What is your true Google search position?

How to check my Google search rankings

Any business with an online presence knows the importance of ranking well in Google and the other search engines. However it can be difficult to find out exactly where you rank. There are numerous search position rank checkers such as whatsmyserp.com but often they seem to give varying results.

So how do you find your true search position?

The answer is that although we can have a good idea of a website’s search position there are a whole load of factors that mean that different people will see different results.

  1. Google itself.

Google is always shifting search results and so there will often be some variation of several positions. If you are at the bottom of page 1 one day, you might find yourself at the top of page 2 the next and then a few days later back on page 1. Although dropping down to a lower page seems pretty drastic, this movement in serps (search engine rank positions) and often called the “Google dance” is normal.

In addition, Google is not just one supercomputer, but a whole load of linked data centres. Sometimes there is a delay in some of the data centres getting updated. So in theory you could go online today and get results for search and then go online tomorrow and you may connect to a data centre that has older results than the previous day.

It’s this question of data centres that can mean different serp checkers show you differing results from each other and what you are seeing yourself when you search.



2.   Location

Usually, unless you have location turned off in your devices settings, Google can tell where you are located. Google uses your location to determine what it thinks the best results are for you. So if you are searching  for driving lessons from within your local area, it may give different results to if you are searching from further away.  Someone searching “driving lessons” in your area may see your site come up on page one, but if they are searching from 50 miles away your site may not feature in the first 10 pages!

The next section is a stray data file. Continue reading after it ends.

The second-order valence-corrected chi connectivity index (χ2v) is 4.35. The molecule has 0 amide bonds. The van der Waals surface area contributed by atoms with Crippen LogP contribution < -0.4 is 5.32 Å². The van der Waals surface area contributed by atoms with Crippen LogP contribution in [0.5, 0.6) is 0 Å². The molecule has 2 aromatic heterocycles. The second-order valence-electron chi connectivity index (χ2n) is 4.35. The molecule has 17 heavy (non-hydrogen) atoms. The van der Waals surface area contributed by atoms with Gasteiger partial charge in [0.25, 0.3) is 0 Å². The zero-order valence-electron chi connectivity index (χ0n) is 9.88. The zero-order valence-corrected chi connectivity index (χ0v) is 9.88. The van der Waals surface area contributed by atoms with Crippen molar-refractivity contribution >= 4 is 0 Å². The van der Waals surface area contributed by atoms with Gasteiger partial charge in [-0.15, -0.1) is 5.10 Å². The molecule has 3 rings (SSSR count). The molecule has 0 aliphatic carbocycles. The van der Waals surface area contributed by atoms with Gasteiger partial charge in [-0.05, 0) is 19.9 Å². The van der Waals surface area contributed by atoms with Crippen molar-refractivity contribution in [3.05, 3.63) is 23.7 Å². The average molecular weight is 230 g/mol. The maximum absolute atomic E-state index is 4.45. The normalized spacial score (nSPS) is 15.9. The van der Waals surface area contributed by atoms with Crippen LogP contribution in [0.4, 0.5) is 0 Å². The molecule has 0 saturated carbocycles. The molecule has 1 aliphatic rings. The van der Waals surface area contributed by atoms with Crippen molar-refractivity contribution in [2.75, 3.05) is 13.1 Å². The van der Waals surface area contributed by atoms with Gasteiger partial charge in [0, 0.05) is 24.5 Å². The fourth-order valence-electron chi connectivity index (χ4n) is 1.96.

3.  AI (Artificial Intelligence)

Since 2018 Google has been using AI to try to predict what the person searching’s intention is. This will be based on a while load of things like what they just searched for, whether Google thinks they are researching or buying or looking for contact details. So sometimes your site may rank highly for someone who has already been to your site because Google thinks you are looking for the same details as before. But sometimes it may rank your site lowly because it thinks your site is not what the person is searching for because you are still searching.

3.  Google login and cookies

If you are logged in to Google (and sometimes even if you are not) Google will personalise your search results. So again it may give one person different results to the person doing the same search standing right next to them. This could mean a site you have visited before ranks higher because Google thinks that that may be what you are searching for. Or theoretically Google could think that because you have visited that site before and then quickly clicked away that you are not interested in that site and so give it a lower ranking when you search.

4. Your device

Google can give different  search results depending on your device type (mobile or desktop) and even different browsers may display different results.

Conclusion

Although as short hand we may speak of rank positioning, in fact as we can see above it is very fluid. Google tries to guess the intention of the individual user rather than just giving the same fixed results to everyone.

To get the most neutral results to check your search position you should ensure that you are entirely logged out of all Google services and that all cookies and cache are completely cleared from your device if you are looking for anything like a clear indication of your search position.

Read More: Don’t put all your eggs in the Google basket.
Read More: Is my site slipping in Google?